I think it would be interesting to compare the article referenced here (which I didn't read) to Emily Yoffe's binge drinking thing -- I would think there must be a big difference between suggesting that some women may want to take self-defense classes and suggesting that all women should live their lives differently from men due to the specter of rape.


@stuffisthings I was about to write this. Knowing I can defend myself would make me feel empowered and strong; not wearing short skirts or not drinking alcohol for fear of rape would just make me feel shitty, even if doing so were effective in preventing rape. Which, I'm pretty sure they're not.

Sirene-Rose Lipschutz@facebook

one of my biggest problems with anti self defense "logic" is that it is completely black or white. we are a LONG way from "teaching rapists not to rape." though i wish i didn't feel that way, i don't think that will ever happen completely. learning self defense is empowering and fulfilling and translates to so many other aspects of life - standing up to your boss, saying no and setting boundaries, etc. and good self defense helps us manage in myriad situations, especially with people we know.

my other problem is telling people what is feminist and what is not. if you don't think self defense is feminist and that is important to you, then don't do it, but we need to stop telling people they are not feminists...that's not a very feminist thing to do!

anywho...i loved your piece, it was the perfect, well rounded response:)


I teach empowering self-defense from a radical, feminist perspective. I do NOT teach "don't walk alone" or "why didn't you fight back?" or "you should have done something differently." Those statements (which I know are used by some instructors of non-feminist, non-empowering, status quo so-called self-defense) can be read as victim blaming.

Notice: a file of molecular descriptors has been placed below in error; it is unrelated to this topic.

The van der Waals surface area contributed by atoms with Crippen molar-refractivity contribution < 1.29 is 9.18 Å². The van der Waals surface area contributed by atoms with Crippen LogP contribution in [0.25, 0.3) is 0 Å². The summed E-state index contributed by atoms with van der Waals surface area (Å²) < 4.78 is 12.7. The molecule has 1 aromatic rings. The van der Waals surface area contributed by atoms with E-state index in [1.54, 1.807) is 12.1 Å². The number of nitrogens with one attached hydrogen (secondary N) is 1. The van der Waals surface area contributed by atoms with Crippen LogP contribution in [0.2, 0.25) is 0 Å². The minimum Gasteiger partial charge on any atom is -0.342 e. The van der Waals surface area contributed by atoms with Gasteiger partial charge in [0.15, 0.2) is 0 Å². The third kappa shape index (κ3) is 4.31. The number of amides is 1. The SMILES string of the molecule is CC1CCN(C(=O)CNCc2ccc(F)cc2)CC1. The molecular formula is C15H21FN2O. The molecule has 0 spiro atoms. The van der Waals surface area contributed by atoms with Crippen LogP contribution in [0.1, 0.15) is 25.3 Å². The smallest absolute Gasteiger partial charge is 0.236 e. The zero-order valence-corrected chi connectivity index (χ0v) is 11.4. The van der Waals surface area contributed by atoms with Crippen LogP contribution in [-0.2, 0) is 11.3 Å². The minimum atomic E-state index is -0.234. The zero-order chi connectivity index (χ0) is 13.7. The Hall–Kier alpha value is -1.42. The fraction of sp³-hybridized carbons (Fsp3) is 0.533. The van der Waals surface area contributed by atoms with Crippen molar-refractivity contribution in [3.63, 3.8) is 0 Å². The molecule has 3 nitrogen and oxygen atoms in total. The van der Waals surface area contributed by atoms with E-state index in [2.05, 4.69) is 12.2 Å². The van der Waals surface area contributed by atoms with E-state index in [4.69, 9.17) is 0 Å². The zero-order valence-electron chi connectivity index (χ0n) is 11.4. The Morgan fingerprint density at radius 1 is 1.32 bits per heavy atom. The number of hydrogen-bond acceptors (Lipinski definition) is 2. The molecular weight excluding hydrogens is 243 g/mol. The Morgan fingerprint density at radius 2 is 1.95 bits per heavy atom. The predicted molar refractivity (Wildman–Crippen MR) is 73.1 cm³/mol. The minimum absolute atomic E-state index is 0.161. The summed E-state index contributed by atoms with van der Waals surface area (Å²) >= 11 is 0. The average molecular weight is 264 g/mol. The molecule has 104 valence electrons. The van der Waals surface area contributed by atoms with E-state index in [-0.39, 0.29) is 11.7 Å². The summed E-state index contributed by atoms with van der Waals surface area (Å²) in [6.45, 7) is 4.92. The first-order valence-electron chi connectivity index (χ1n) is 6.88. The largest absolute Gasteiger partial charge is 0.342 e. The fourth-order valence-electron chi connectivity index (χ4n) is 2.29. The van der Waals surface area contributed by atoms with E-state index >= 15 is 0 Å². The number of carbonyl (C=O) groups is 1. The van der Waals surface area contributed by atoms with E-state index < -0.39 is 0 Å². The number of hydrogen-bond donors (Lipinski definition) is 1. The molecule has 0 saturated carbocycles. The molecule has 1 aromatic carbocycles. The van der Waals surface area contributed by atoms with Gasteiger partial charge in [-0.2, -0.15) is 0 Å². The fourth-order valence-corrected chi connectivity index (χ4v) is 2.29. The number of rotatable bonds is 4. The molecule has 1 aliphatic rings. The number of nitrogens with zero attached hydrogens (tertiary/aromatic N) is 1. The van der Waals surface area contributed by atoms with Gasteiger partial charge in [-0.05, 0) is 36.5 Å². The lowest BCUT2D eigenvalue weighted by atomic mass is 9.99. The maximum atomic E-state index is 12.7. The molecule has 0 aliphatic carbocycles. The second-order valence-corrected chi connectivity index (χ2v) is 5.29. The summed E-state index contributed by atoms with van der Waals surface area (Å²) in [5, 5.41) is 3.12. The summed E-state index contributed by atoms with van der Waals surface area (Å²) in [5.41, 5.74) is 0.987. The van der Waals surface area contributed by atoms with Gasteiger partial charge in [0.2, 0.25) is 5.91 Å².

I agree with the author, it's NOT victim blaming for us to say - until rape culture is entirely dismantled, we need to organize on ALL fronts. Teaching women, girls, and other targeted people how to physically defend themselves in an emergency, how to use awareness to notice when they aren't being respected, and how to get help from bystanders and others is NOT victim blaming. It's realism!

As she writes - there's a paradox here - - perpetrators are 100% *responsible* but that does not mean that intended victims and survivors are 100% POWERLESS.

Rookie (not the magazine) (not that there's anything wrong with that)

@Radical_Feminist I can't speak from any specific experience, so I'm glad that you (and this article) have articulated how I've felt all along.

If we believe the oft-repeated line that rape is about power, WHY would anyone not believe in empowering potential victims and taking some of that power away from the attacker? I believe in trying anything necessary to prevent something terrible from happening - eradicating rape culture would be great, but it's not going to happen overnight, so we all need to do whatever it takes to keep potential victims safe.


Loved this article. Great response to a difficult-to-fathom EDF article-apology.

I'd studied traditional martial arts for a long time when a man approached me one Sunday morning years ago on a downtown street, tried to make conversation, and then rushed toward me in an attempted assault. He had a teardrop tattoo under his eye; I suspected he carried a weapon. Instead of unleashing a flurry of kicks and punches, I poked him in the chest with two fingers as I stepped forward and told him that it was time for him to leave. He stumbled backward, stunned. I was stunned too. (No one had ever taught me that “move”.) He ultimately backed off and I did, too.

This is not complicated. Learning self-defense does not equal victim blaming. Period. And empowerment isn’t a dirty word.


I want to chime in to demonstrate my support for this wonderful article. Walk in dark alleys alone! Do not live in fear.


Is it victim-blaming to teach defensive driving? If I can avoid an accident because of something I learned and practiced, isn't that better than saying "well, not all accidents can be prevented, so we'll just not bother"?
I have in my head this (admittedly imperfect) analogy of rape and drunk driving.
We have waged a full-on cultural campaign against drunk driving. It seems to be working. At the same time, there will always be people who get behind the wheel when they shouldn't. I can't stop them; I can't make their choices. What I can do is learn how to handle my vehicle confidently and competently and how to avoid accidents when possible. That still won't stop me from getting t-boned by a drunk driver, and if I do, it will be that driver's fault.